8. #8 notedscholar
    October 30, 2008

    Wouldn’t be so sure. By a social science application of the transitive property I think you can make an assumption about McCain based on his supporters. After all, “You will know them by their vegetation.”

  9. #9 Tim
    October 30, 2008

    The basic rule of politics is; when trailing in the polls throw dirt. The further behind the more dirt you throw. The two parties aren’t that much different, if the polls were reversed the Obama campaign would be just as negative and rabid as McCain’s. Some people think if their candidate loses it is the end of the world.

  10. #10 J. J. Ramsey
    October 30, 2008

    I think that what is happening is the by-product of a couple things:

    * The Southern Strategy, where the Republican party has made itself into the party that condones racism and uses it to excite its base

    * The rumor campaign to paint Obama as Muslim and, by lazy implication, a terrorist or terrorist sympathizer

    Both those things prime the audience to fear and hate Obama, and once that priming is in place, it doesn’t take much to spur the audience to the kind of rabid displays that we’ve seen. The Southern Strategy precedes McCain, and the rumor campaign wasn’t started by McCain, either, AFAICT. Where McCain can be faulted is in (a) associating terrorism with Obama by using Ayers, which stoked the pre-existing rumors associating Obama with terrorism (albeit the kind from Islamists), and (b) underestimating the heat of the hatred that had been laid down well before he even started campaigning.

  11. #11 Greg Esres
    October 30, 2008

    But does anyone doubt that this sort of thing is far more common among McCain supporters than among Obama supporters?

    I want to believe it, which makes me suspicious of my own observations. It’s too easy for perceptions to be guided by wishes. Before I would claim the above, I would ask for some objective data that supports it.

  12. #12 mk
    October 30, 2008

    @greg esres

    I’m not sure what that “objective data” would look like, but I would say this: it has been a long and well covered campaign. Media events, rallies, conventions, debates, commercial ads, etc. There are plenty of media outlets who would love to find examples of Obama supporters threatening or attacking or calling out violent insults towards McCain or his supporters so as to juxtapose them against the ones we’ve seen on the McCain side. Now, I have not seen nor heard anything like that. If it exists I doubt it would be hard for some young enterprising FOX News cub reporter to find it and get it out there, make a name for himself… I would think.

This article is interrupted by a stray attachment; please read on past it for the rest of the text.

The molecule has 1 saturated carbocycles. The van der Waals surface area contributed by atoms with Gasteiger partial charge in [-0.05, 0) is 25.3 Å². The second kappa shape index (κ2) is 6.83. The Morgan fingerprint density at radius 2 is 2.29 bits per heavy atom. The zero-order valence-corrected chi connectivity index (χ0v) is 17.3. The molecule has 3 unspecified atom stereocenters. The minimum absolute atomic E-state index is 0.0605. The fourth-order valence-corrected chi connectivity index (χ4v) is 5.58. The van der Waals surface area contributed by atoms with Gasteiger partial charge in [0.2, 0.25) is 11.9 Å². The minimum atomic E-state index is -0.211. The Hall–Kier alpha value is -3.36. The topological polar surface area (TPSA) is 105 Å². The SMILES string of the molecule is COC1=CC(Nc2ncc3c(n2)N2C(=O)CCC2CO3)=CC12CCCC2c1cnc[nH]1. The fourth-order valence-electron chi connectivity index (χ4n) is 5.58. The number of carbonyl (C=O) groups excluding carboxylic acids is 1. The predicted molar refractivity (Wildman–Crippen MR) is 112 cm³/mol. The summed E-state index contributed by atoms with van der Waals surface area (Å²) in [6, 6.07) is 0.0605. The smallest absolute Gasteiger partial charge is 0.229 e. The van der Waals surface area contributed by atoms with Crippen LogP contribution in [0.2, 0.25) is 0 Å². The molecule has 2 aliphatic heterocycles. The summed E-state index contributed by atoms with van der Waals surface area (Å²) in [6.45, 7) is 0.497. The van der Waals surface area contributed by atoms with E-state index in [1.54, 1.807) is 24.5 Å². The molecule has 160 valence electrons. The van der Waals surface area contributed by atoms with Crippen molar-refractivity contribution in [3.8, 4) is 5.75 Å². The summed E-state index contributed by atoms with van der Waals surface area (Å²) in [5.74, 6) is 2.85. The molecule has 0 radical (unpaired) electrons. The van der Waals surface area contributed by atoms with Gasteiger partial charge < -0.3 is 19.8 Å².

As I mentioned in my comment above there certainly are overly emotional and not terribly well informed folks on both sides. But all available information suggests a different and deeply unpleasant level of ignorance on the Republican side.

  13. #13 Jason Rosenhouse
    October 30, 2008

    Tim -

    The two parties aren’t that much different, if the polls were reversed the Obama campaign would be just as negative and rabid as McCain’s. Some people think if their candidate loses it is the end of the world.

    I don’t agree with this. The two parties are much different. Just compare, for example, the way the Obama campaign has treated McCain’s military service with the way Bush treated Kerry’s military service (not to mention Gore’s service before that). Throughout the campaign the Obama folks have been falling all over themselves to praise McCain for his service, to the point of calling him a national hero. Bush and his supporters mocked Kerry’s purple hearts, and hired a group of lying thugs to spread misinformation about him on the air.

    Democrats do not challenge the patriotism of their opponents, they don’t accuse their opponents of palling around with terrorists, they do not run ads morphing their challengers into Osama Bin Laden, and they do not set one part of the country against another by passing judgment on who repreents the real America. Republicans do such things instinctively.

  14. #14 Kevin
    October 30, 2008

    [same comment from Tim]

    you start with a false premise, move to a wrong conclusion and end with a non-sequitor.

    Elections do have meanings; look at 2000. Many people are dead because we elected a frat-house cheerleader. instead of a real leader.

    I think Obama would have run the same ground game that is giving him the advantage now, and hit the airwaves with even more specific and uplifting-type messages. not trash about Cindy’s drug use and McCain’s plane crashes.

    Wasn’t the race close in the summer? Who went negative? ..oh wait that was because Obama wouldn’t go to 50 town hall meetings so McCain HAD to get nasty….

  15. #15 Tim
    October 30, 2008

    [comments from Jason & Kevin]